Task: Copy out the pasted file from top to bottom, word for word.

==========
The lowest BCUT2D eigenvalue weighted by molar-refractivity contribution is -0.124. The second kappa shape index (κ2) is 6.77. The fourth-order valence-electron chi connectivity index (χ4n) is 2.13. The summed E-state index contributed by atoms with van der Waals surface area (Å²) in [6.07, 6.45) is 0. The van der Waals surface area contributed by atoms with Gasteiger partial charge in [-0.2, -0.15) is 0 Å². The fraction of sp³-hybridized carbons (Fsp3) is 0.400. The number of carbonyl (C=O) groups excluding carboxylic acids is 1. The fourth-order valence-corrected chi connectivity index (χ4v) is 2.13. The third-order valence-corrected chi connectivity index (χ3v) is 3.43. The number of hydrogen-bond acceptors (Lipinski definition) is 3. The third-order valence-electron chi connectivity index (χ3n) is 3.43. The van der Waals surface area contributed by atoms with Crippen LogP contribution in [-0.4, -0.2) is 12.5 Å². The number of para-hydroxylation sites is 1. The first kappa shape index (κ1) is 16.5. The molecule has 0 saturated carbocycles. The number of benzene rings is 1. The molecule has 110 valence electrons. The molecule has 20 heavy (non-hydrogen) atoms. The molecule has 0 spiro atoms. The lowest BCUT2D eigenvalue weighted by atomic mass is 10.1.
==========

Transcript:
The lowest BCUT2D eigenvalue weighted by molar-refractivity contribution is -0.124. The second kappa shape index (κ2) is 6.77. The fourth-order valence-electron chi connectivity index (χ4n) is 2.13. The summed E-state index contributed by atoms with van der Waals surface area (Å²) in [6.07, 6.45) is 0. The van der Waals surface area contributed by atoms with Gasteiger partial charge in [-0.2, -0.15) is 0 Å². The fraction of sp³-hybridized carbons (Fsp3) is 0.400. The number of carbonyl (C=O) groups excluding carboxylic acids is 1. The fourth-order valence-corrected chi connectivity index (χ4v) is 2.13. The third-order valence-corrected chi connectivity index (χ3v) is 3.43. The number of hydrogen-bond acceptors (Lipinski definition) is 3. The third-order valence-electron chi connectivity index (χ3n) is 3.43. The van der Waals surface area contributed by atoms with Crippen LogP contribution in [-0.4, -0.2) is 12.5 Å². The number of para-hydroxylation sites is 1. The first kappa shape index (κ1) is 16.5. The molecule has 0 saturated carbocycles. The number of benzene rings is 1. The molecule has 110 valence electrons. The molecule has 20 heavy (non-hydrogen) atoms. The molecule has 0 spiro atoms. The lowest BCUT2D eigenvalue weighted by atomic mass is 10.1.